A Lesson In Democratising Government

Adam Price
23 September 2009

An exciting, innovative and efficient approach to transparency in Government; it sounds a little too good to be true, but the District of Columbia seems to have managed it, being declared winner of the 2009 Innovations in American Government Award in Urban Policy. Offering up all district government operational data in its raw (unedited) form for the first time is important as a means of demonstrating commitment to openness, but on its own would have been a mere gesture – a lot can be hidden in raw data, and if there’s not the means of making sense of it, and a way to find what you’re looking for, such a measure is all but irrelevant for anyone other than the most determined of investigators.

The judges behind the award seem to have recognised this, however, and the District of Columbia’s ‘Data Feeds’ goes a lot further. There’s the creation of a virtual town hall offering up to date government information along with how to get involved through social networks, the opportunity to subscribe to real time feeds on a variety of subjects of interest (including, intriguingly, government employee credit card transactions), and – perhaps cleverest of all – an ‘Apps for Democracy’ contest for the best applications using the data feeds. This last produced an eclectic range of applications such as ways of locating parking meters, demographics and crime rates in your area and a guide to biking in D.C., saving an estimated $2.6 million in development costs.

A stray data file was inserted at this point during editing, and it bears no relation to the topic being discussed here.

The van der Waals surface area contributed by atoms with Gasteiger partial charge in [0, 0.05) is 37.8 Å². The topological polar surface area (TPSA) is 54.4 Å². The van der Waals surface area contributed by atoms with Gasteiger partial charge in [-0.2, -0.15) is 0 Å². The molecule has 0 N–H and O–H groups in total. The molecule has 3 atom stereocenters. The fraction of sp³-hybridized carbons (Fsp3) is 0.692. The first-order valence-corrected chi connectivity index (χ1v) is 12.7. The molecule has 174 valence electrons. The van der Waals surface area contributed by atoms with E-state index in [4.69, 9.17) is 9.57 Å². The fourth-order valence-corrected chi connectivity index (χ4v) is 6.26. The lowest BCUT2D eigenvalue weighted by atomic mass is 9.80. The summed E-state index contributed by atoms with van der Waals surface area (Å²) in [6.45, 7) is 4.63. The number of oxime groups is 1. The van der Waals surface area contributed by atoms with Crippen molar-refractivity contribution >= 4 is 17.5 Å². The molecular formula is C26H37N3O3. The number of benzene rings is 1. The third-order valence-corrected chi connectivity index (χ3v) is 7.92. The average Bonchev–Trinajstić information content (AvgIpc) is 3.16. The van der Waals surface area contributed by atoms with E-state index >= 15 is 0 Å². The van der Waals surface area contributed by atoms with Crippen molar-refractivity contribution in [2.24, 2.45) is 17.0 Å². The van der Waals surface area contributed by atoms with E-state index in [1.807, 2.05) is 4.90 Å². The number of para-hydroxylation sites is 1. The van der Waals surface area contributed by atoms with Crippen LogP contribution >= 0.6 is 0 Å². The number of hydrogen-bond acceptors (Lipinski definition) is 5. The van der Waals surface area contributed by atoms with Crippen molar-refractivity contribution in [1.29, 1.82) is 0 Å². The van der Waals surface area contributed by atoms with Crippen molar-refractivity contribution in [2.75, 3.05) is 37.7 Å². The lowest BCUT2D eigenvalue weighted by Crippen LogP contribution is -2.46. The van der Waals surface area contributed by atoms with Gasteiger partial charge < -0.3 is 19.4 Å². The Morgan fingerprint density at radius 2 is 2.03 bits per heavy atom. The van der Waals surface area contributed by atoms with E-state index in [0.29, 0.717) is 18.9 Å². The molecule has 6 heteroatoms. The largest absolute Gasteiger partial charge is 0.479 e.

Nor is D.C. alone in this. Similar schemes are being developed in New YorkSan FranciscoNanaimo and Vancouver. The idea is clearly not the result of a one-off fortuitous congruence of factors that allows the scheme to work, but a model that can, and should, be adopted across the developed world.

With examples like this on offer, it’s clear that our own Government could go a lot further than its own highly trumpeted, but under-resourced Freedom of Information measures, which, in the Department of Health, for example, don't merit anything like the resources devoted to press and marketing. Is it too much to ask for a little government innovation on this side of the Atlantic?

(Hat tip Steven Clift)

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